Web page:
Perry, Thomas (c.1744–1818), violin-maker, was of huguenot descent and is believed to have been a relation of Claude Pierray, the distinguished violin-maker in Paris in the first part of the eighteenth century. His family emigrated to Ireland, where they changed their surname to Perry, but it is not known when or where Thomas was born. His father was also a violin-maker and established a workshop at 6 Anglesea St., Dublin. Thomas quickly learned the family trade and took over the running of the business in 1778 after his father's death. His younger brother, James Perry, moved to Kilkenny, where he became a prolific violin-maker, but his craftsmanship was poor and he never achieved the same reputation.
Taking Richard Tobin as his apprentice, and working with Vincenzo Panormo, Thomas Perry quickly established himself as one of the finest violin-makers of the period. There is some speculation that he based his distinctive design on an Amati violin lent to him by the duke of Leinster, but it seems more likely that he combined Tyrolean styles with a knowledge of the work of Richard Duke in London. Perry used the finest wood, adding a brown or golden-amber varnish that was probably based on a special Italian formula. His instruments were usually numbered, and branded ‘Thomas Perry’ under the button at the back; a characteristic aspect of his design was the narrow stem and small aperture at the top. Although his violins looked slightly unbalanced, the best ones were tonally far superior to anything his contemporaries could produce and their sound was ‘wonderfully sweet and mellow’ (Tighe, 30). Perry also made violas, cellos, and at least one double bass. Expanding his premises, in 1803 he moved to 4 Anglesea St.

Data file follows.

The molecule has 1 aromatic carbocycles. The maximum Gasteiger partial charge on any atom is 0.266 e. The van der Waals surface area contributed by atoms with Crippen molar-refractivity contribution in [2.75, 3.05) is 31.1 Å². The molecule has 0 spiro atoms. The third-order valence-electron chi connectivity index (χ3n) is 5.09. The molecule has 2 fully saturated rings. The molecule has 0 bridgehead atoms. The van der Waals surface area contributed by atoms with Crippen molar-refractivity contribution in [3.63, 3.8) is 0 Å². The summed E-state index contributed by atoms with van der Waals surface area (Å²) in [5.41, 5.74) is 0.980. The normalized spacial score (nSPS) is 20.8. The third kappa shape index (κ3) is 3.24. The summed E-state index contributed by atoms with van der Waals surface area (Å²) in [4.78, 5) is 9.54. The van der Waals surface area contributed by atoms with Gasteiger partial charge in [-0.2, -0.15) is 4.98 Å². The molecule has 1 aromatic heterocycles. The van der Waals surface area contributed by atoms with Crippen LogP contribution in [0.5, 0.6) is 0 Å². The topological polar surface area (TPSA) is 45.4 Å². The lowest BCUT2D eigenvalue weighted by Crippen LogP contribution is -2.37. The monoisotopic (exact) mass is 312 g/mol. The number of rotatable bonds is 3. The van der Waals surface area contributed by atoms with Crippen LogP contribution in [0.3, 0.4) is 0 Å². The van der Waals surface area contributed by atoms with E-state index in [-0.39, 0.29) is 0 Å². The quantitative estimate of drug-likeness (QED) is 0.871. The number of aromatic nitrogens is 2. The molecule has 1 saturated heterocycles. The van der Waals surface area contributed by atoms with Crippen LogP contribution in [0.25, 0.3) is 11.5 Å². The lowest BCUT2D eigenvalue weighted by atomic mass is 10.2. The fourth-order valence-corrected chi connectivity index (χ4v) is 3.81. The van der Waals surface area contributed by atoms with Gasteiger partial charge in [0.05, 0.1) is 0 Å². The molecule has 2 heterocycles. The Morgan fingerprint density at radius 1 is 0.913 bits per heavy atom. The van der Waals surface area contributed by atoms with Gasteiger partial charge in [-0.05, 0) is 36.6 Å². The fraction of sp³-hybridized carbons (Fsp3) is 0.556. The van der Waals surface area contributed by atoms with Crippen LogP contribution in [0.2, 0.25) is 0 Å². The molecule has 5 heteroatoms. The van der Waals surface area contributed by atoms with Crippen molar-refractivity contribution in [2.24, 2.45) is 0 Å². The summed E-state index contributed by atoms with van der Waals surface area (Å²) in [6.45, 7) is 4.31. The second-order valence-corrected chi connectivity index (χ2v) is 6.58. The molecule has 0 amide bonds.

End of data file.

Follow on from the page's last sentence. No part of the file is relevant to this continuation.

Perry died in June 1818. He married (his wife's name is unknown) and had at least one daughter; it is possible that the Joseph Perry who made musical instruments in Dublin around 1800 was his son. His daughter married William Wilkinson, an entrepreneur and violin-maker who attempted to continue with the business after his father-in-law's death. The workshop of Perry and Wilkinson traded till about 1839, but there was a sharp decline in standards and the craftsmanship was poor. In a prolific career Thomas Perry made almost 3,000 instruments, and although the quality was variable the standard was generally very high. Now recognised as one of the finest violin makers in Britain and Ireland in the eighteenth and nineteenth centuries, he has been called the ‘Irish Stradivarius’.